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 “You want to have a room somewhere you feel at home.”- Aisha argues YES. 

If you’re not doing a Business, Chinese or Computer Science degree and you’re living on Jubilee campus, it’s probably because you ended up there. Tell somebody from uni park that you’re in Newark hall -aka the largest capacity catered hall at the University of Nottingham- and they’ll inevitably reply “Really! What’s it like there?”

This is because halls do matter.

Yes, the territoriality and competition is forcefully planted by Week One chants about how crap the other halls full of new people you haven’t even met yet. But where you live matters for the simple fact that you’re away from home for the first time in your life and at a point where everything seems new and daunting. You want to have a room somewhere you feel at home.

You’re away from home for the first time in your life and at a point where everything seems new and daunting.

Newark Hall can’t beat Hugh Stewart on the outside and the whole rolling out of bed 20 minutes before a lecture thing cannot be done when you have to take a hopper bus for 15 minutes before you even reach university park – but I wouldn’t have lived anywhere else. A main factor contributing to the hall living experience is the size; the fact that Newark houses 400 rooms means that there’s less of a sense of being forced together, less like living in a little village where everybody knows everybody else’s business. It’s more like a boarding school with very lax rules. The curse of the clique couldn’t be escaped – as anyone who ever had dinner there will have noticed – but it was also a laid-back environment great for a university newcomer.

In short, the experience my hall offered suited me and made me feel at  home. The hall that we are put in matters since, for the deers in headlights that we all initially are when we get to university, one particular hall could represent a place of comfort that any fresher could do with.

Aisha Brown Colpani 

“I will always maintain that I had as much fun as I would have in any of the Halls.”- Ben argues NO.

“What halls were you in?” is a question we have all been asked on numerous social occasions. But it all gets a little awkward when I begin the story as to why I wasn’t.

“Nottingham was my second choice…” I say.
“…Uni over subscribed apparently…”
“…Yeah I lived in Dunkirk”.

The response is always the same -somewhere between pity and existential crisis- but I will always maintain that I had as much fun as I would have in any of the halls. The meet-and-greets, the socials and societies remained the same but under the guise of the RSA (Regional Students Association). And, probably like you, I have spent the rest of my time here living with people I met during those first few weeks.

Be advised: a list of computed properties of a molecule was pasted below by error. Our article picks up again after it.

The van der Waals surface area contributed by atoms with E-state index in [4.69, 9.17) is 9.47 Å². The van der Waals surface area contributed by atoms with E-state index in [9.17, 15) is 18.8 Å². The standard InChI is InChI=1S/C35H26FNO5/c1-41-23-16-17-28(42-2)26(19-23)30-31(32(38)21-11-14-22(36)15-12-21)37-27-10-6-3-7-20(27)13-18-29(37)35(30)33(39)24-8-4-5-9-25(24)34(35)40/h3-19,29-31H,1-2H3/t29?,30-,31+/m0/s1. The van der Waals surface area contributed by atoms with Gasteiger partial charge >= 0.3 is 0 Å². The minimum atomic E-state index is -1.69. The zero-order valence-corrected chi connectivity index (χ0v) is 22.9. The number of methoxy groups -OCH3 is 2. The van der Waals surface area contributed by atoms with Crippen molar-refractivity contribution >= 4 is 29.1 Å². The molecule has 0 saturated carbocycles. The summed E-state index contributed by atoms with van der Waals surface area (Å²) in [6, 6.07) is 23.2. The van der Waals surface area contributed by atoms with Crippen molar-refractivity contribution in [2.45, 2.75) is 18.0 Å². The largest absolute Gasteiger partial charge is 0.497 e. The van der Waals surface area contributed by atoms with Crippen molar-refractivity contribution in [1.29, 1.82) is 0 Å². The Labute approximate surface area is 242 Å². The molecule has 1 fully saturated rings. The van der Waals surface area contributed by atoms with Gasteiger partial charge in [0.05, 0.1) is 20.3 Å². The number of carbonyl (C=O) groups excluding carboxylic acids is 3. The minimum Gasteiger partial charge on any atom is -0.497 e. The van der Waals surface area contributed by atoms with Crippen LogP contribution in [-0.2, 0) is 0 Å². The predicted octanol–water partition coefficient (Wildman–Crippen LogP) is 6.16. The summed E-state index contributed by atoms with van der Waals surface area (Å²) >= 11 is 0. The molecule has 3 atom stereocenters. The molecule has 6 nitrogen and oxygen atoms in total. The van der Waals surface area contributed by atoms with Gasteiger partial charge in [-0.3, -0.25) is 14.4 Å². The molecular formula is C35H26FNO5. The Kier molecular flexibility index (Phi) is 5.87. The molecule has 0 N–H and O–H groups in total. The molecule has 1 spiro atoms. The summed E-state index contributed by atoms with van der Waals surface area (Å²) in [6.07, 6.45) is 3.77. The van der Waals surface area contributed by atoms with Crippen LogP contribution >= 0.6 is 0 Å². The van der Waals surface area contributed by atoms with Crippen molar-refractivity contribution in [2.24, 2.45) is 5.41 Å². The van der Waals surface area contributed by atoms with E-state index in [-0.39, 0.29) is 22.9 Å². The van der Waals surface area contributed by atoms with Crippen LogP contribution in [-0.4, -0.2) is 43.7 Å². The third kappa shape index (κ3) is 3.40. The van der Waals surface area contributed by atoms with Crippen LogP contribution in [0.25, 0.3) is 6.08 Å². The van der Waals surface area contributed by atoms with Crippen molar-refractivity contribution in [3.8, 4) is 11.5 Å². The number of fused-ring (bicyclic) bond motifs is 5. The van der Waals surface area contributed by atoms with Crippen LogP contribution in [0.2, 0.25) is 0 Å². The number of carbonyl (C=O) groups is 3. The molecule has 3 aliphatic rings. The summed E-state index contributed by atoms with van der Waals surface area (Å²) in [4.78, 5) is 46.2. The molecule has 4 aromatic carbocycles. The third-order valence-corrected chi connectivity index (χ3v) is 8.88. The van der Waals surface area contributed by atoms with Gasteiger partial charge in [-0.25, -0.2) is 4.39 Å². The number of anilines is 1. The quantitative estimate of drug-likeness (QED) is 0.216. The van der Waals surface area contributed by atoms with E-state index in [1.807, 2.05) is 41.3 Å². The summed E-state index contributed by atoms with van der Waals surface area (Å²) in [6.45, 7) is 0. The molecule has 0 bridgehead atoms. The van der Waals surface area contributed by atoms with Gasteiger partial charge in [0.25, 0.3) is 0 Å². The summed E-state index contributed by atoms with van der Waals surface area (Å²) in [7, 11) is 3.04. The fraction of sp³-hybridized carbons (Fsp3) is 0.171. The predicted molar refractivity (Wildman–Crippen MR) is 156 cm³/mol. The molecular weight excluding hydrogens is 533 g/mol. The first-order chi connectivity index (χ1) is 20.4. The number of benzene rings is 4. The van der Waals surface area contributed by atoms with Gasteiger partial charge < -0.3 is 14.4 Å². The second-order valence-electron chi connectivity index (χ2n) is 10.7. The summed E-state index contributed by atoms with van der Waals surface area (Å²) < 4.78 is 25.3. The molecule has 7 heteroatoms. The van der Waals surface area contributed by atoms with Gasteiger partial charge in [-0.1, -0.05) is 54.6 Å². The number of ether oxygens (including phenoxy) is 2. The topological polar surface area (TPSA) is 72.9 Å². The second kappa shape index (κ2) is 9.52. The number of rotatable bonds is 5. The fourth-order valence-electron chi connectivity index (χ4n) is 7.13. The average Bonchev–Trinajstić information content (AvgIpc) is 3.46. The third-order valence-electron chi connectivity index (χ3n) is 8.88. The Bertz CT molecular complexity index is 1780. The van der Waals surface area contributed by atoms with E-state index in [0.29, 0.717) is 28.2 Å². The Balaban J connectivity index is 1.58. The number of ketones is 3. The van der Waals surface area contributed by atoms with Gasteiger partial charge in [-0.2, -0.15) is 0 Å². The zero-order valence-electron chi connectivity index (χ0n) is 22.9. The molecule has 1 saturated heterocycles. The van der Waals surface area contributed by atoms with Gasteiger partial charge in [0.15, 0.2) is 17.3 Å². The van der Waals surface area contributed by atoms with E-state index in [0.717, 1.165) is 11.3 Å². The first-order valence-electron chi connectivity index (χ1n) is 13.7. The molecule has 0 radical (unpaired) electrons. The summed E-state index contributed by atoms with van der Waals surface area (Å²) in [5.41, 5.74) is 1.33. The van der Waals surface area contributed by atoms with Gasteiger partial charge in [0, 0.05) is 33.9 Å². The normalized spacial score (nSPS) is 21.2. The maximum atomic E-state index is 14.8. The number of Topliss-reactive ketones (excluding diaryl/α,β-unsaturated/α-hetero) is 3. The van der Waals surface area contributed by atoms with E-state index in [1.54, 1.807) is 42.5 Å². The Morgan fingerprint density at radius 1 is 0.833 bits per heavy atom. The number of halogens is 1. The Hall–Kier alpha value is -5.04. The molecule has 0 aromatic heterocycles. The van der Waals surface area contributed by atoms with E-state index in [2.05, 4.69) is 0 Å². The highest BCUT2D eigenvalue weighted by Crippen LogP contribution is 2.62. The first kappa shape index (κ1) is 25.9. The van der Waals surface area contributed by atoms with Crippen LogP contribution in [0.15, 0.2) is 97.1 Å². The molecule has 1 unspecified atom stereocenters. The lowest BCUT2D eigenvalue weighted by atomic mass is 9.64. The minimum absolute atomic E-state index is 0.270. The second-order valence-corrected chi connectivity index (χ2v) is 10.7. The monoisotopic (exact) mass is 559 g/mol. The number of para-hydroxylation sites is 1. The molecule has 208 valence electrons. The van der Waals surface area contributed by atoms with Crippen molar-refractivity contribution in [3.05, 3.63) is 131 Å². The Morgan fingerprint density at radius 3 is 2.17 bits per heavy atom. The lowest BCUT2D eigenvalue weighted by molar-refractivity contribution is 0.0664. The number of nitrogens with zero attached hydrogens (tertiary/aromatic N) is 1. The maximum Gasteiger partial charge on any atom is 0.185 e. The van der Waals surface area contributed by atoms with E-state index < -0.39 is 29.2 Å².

The meet-and-greets, the socials and societies remained the same but under the guise of the RSA.

Halls are a halfway house to freedom; letting you get up to no good while making sure you have at least a vaguely decent meal. What makes them great is that they bring together people who are in the same situation. You support one another and create bonds in what can be a difficult time for many. But to think some people are missing out because of the hall they were put in -for reasons such as distance from campus or the hall’s reputation- is like telling the green M&Ms just don’t cut it.

Even though we have the stereotypes that Hu Stu are all toffs, and that Rutland insert things rectally, hall allocation (on campus at least) is entirely random. The fun that you have in Halls is not due to the facilities; it is the new world that has been opened up for you. Many people will say that the first year of university is the best of their lives, and that’s not down to décor.

If you are a fresher then embrace the Hall you are in, chant the chants and sing its name as loud as you can. This little microcosm of a society is yours for the next nine months. But when you’re in ocean in third year and someone asks which hall you were in, just say “Who cares?”

Ben McGeorge-Henderson

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Image: David Lally 

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